Whatever approach is taken to moving to a lower carbon economy, we must consider the relative costs of generating electricity from clean sources. This in turn involves looking at the relative costs of sequestering carbon using various technologies, and this is examined in the next article. All costs in this article are is 2008 US dollars and cents.
Before calculating the impact of a carbon price, we must first compare the existing cost structutres. The cost of electricity generated by different sources measures the cost of generating electricity including initial capital, return on investment, as well as the costs of continuous operation, fuel, and maintenance.The table below lists the estimated cost of electricity by source for plants entering service in 2016. The table is from a January 12, 2010 report of the U.S. Department of Energy (DOE). The last column gives the levelised cost in $ per megawatthour of electricity. Levelized costs represent the present value of the total cost of building and operating a generating plant over its financial life. To convert these costs to cents per kilowatthour, divide by 10. For example, the levelised cost of electicity generated from conventional coal technology is 10.04 cents per kWh.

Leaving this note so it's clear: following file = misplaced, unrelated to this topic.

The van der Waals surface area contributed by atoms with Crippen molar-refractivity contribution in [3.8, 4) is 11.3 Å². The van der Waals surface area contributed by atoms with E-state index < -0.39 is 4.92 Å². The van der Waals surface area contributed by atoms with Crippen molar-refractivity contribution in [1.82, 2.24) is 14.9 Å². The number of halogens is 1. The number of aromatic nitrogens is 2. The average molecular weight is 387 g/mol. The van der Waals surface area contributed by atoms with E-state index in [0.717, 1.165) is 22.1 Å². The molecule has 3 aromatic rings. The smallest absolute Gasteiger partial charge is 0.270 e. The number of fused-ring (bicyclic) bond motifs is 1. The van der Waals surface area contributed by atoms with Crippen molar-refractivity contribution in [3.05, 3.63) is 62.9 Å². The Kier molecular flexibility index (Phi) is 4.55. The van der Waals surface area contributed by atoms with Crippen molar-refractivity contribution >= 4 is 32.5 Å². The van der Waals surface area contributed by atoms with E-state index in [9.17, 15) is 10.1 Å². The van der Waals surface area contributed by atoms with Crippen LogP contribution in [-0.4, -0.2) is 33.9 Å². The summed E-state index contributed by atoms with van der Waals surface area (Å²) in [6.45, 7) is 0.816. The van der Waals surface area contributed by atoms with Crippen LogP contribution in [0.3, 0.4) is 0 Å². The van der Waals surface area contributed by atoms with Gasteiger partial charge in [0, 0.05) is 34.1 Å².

While fossil fuels are currently somewhat cheaper than other sources of electricity, we are living in a false reality in which the market fails to factor in the cost of abatement of CO2. A price on carbon is needed to factor in environmental protection. When this is done, the resuly is a healthy market in which renewable energy soutces are able to compete.
To calculate the full cost of electicity generation at various carbon prices, I have started with the levelised costs (LEC) for various sources from the above table. Then I have searched for the best estimates of emissions of CO2 for each kilowatthour generated. These estimates come form a survey of 103 independent analyses performed by Benjamin K. Savacool. Finally, emissions are multilpied by the carbon price to determine what figure needs to be added to the LEC.
The table below lists, for various sources of electricity, the LEC in cents per kWh, emissions in grams of CO2 per kWh, and the total cost of generation for carbon prices of $20, $40, $60, $80 and $100 per tonne of CO2.
Nuclear, geothermal, biomass and hydro energy have similar cost structures. With a carbon price of $20 per tonne, they can compete with coal at around 12 cents per kWh. If nuclear power is left out of the mix, solar thermal and solar PV will probably have to fill the gap. To enable these sources to compete with coal requires a carbon price of at least $100 per tonne, which is also the estimated cost of carbon capture and storage.
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